Paul Morrison’s black-and-white paintings, wall-drawings and prints are devoid of colour and lack human presence, two ingredients often seen as the sensuous and emotional element in art.In spite of, or rather on account of these absences, Morrison’s landscapes have a distinct and unsettling temperament of their own. His amalgamations of repeatedly contrasting and ostensibly incompatible components put into question preconceived notions of landscape and the representation of nature. Morrison shuns representational conventions, creating images that conflate time and space. The artist has developed a very personal visual language using a grammar and syntax designed seamlessly to merge motifs drawn from a wide array of sources. Morrison constantly expands and cultivates his digital archive of images by foraging for additional pictorial motifs through source material as disparate as newspapers, cartoons and Old Master prints.
His first portfolio of screenprints, Black Dahlia, was published by Paragon in 2004. Whereas Black Dahlia took the form of ten prints in landscape format, for his second portfolio Morrison decided to use portrait instead. As with all of the artist’s work, the prints of Calathidium originate from compositions created on the computer screen. Morrison sent digital files of ten images to Brad Faine at Coriander Studios in order for them to be printed as screenprints.
Screens were made using films devised from the artist’s files and each image screenprinted at Coriander. The edition was printed from three screens, one each for the black-and-white tone and one, applied last, for the glaze. The glaze was overprinted on the blacks only. The medium of screenprint lends itself ideally to the linear character of Morrison’s compositions.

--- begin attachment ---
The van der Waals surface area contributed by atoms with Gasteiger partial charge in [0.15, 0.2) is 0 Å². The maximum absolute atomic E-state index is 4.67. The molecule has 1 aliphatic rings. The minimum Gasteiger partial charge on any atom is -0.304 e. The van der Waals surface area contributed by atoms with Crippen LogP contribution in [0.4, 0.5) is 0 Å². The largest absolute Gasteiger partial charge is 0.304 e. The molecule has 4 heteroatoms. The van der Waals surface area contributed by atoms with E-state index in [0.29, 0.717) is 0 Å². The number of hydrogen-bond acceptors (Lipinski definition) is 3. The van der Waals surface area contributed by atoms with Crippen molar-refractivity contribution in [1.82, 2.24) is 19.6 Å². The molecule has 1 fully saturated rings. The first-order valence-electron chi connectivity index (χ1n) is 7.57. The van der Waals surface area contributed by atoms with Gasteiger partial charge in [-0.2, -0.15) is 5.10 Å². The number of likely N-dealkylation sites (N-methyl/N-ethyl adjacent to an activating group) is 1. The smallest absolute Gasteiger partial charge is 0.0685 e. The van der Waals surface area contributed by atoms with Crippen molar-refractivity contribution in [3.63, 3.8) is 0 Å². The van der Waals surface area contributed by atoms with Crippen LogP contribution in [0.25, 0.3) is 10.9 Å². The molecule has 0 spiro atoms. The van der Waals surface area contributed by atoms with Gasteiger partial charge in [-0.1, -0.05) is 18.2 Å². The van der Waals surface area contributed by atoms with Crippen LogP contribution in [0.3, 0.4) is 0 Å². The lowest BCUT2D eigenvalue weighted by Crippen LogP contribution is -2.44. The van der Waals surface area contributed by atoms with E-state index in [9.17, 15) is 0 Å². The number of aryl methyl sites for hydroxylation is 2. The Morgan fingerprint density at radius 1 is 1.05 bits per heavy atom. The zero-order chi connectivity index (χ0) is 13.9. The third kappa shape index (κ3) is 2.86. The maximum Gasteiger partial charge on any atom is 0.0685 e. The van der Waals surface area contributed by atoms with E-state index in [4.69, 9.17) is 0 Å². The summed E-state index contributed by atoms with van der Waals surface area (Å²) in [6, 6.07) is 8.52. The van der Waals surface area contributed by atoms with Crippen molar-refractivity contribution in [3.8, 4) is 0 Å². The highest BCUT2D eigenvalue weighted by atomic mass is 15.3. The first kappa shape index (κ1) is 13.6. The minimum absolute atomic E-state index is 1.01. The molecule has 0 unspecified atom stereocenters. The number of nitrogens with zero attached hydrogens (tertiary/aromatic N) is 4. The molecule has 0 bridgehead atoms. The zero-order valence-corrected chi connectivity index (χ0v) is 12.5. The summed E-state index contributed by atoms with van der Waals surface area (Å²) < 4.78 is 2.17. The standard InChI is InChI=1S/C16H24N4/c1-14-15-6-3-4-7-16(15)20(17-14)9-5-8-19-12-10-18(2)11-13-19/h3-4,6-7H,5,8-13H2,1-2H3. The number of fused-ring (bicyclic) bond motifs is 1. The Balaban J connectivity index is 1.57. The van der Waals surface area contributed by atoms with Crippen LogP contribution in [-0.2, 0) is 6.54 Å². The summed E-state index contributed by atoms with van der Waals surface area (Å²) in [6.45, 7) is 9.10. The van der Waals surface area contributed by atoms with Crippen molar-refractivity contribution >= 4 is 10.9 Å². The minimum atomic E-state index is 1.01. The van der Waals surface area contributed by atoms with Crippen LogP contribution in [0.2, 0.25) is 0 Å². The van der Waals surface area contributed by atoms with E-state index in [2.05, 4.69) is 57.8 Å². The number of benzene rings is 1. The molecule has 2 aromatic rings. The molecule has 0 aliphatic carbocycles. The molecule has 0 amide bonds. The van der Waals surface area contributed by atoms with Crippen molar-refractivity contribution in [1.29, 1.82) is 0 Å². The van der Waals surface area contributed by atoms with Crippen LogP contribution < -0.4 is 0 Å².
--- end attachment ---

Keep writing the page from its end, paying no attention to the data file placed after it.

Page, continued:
The title Calathidium is taken from a term in botany referring to the head of a flower. Flower heads dominate many of the prints of the series, sometimes covering all but the fringes of the composition as in Untitled 8, where two whirling heads of chrysanthemums all but wipe out the background scene, like brushes in an automated car wash. Elsewhere Morrison creates vistas, borrowing from traditional framing strategies such as views through windows and doorways, but instead of a window frame he uses a gap between foliage to reveal a moonlit scene of a lake lined with trees as in Untitled 9.In Untitled 10 the framing device is a keyhole through which trees beyond are glimpsed. Its firm and sharp outline gives this image a reassuring stability, undermined, however, by the placement of the viewer in the prying position of a peeping Tom.
As for the absence of a human presence, there is a strange sense in Calathidium that flowers have themselves become a dramatic agent. Alongside choosing portrait as the format for this portfolio, Morrison portrays rather than represents flowers, as if combining two rival artistic traditions, landscape and portraiture. A famous example of the presence of a flower in portraiture is Van Dyck’s Self-portrait with a sunflower.Here the artist basks in the presence of a sunflower, at once a symbol and attribute reflecting back on the artist. In Untitled 1 a passionflower strains toward the moon. A thistle is dominating the nocturnal landscape in Untitled 3, while a magnificent lily reigns supreme in Untitled 10. In images where flowers run riot, Morrison invokes a sense of discovery in the viewer by including minutiae, often buried deep in the background, such as the houses in Untitled 4 taken from a woodcut by Albrecht Dürer.